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The Myth of the Categorical Counterfactual

David Barnett
Philosophical Studies: An International Journal for Philosophy in the Analytic Tradition
Vol. 144, No. 2 (May, 2009), pp. 281-296
Published by: Springer
Stable URL: http://www.jstor.org/stable/27734444
Page Count: 16
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The Myth of the Categorical Counterfactual
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Abstract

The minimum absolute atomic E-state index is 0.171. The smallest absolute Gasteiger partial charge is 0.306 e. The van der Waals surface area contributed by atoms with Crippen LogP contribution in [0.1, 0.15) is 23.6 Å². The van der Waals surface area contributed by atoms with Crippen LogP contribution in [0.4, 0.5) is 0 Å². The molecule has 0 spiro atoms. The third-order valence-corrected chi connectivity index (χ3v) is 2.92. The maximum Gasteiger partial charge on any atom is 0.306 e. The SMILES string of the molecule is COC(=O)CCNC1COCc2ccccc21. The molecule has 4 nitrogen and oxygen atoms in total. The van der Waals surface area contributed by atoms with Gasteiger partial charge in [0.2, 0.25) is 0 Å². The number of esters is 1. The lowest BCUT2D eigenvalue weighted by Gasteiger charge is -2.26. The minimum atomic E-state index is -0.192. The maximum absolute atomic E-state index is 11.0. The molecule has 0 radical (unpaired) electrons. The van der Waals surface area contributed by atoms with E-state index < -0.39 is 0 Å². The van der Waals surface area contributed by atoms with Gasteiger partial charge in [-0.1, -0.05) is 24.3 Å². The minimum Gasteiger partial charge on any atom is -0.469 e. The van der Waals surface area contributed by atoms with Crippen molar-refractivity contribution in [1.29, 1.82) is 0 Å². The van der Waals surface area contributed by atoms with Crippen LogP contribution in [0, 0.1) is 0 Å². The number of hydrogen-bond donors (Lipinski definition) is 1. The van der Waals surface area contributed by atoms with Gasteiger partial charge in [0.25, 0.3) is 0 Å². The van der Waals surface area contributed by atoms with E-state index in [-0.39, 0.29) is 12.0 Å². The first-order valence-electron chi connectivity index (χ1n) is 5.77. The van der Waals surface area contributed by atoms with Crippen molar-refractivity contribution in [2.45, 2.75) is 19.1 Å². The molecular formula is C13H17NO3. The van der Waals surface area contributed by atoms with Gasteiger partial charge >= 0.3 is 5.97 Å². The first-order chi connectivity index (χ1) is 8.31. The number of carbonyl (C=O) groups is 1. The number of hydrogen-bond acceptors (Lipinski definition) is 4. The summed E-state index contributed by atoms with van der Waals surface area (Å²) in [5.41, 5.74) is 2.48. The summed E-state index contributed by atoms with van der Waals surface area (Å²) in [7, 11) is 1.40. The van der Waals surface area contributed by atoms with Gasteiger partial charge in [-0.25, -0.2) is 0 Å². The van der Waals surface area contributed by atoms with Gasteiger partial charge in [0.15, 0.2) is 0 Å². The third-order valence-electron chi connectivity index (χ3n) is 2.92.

I aim to show that standard theories of counterfactuals are mistaken, not in detail, but in principle, and I aim to say what form a tenable theory must take. Standard theories entail a categorical interpretation of counterfactuals, on which to state that, if it were that A, it would be that C is to state something, not relative to any supposition or hypothesis, but categorically. On the rival suppositional interpretation, to state that, if it were that A, it would be that C is to statė that it would be that C relative to the supposition that it were that A. The two interpretations make incompatible predictions concerning the correct evaluation of counterfactuals. I argue that the suppositional interpretation makes the correct prediction.

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